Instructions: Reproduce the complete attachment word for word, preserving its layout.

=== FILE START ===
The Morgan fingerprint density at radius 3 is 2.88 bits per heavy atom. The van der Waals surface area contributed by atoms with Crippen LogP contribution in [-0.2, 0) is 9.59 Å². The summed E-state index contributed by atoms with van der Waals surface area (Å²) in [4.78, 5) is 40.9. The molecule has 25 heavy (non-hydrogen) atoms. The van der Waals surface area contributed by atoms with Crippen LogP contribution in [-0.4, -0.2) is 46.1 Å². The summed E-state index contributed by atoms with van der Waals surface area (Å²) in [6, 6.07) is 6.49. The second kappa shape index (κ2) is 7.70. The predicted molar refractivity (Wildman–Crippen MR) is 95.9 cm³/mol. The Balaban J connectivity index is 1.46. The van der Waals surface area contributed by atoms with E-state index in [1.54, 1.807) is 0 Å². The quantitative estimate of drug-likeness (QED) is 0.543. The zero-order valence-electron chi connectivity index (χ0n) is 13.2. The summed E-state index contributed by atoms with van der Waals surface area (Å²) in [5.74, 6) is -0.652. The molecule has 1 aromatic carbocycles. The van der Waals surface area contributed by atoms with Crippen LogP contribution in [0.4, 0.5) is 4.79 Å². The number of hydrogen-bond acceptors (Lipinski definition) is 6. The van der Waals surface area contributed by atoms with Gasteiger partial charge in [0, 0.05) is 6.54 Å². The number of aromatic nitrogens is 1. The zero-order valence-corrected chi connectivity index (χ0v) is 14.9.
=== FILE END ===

The Morgan fingerprint density at radius 3 is 2.88 bits per heavy atom. The van der Waals surface area contributed by atoms with Crippen LogP contribution in [-0.2, 0) is 9.59 Å². The summed E-state index contributed by atoms with van der Waals surface area (Å²) in [4.78, 5) is 40.9. The molecule has 25 heavy (non-hydrogen) atoms. The van der Waals surface area contributed by atoms with Crippen LogP contribution in [-0.4, -0.2) is 46.1 Å². The summed E-state index contributed by atoms with van der Waals surface area (Å²) in [6, 6.07) is 6.49. The second kappa shape index (κ2) is 7.70. The predicted molar refractivity (Wildman–Crippen MR) is 95.9 cm³/mol. The Balaban J connectivity index is 1.46. The van der Waals surface area contributed by atoms with E-state index in [1.54, 1.807) is 0 Å². The quantitative estimate of drug-likeness (QED) is 0.543. The zero-order valence-electron chi connectivity index (χ0n) is 13.2. The summed E-state index contributed by atoms with van der Waals surface area (Å²) in [5.74, 6) is -0.652. The molecule has 1 aromatic carbocycles. The van der Waals surface area contributed by atoms with Crippen LogP contribution in [0.4, 0.5) is 4.79 Å². The number of hydrogen-bond acceptors (Lipinski definition) is 6. The van der Waals surface area contributed by atoms with Gasteiger partial charge in [0, 0.05) is 6.54 Å². The number of aromatic nitrogens is 1. The zero-order valence-corrected chi connectivity index (χ0v) is 14.9.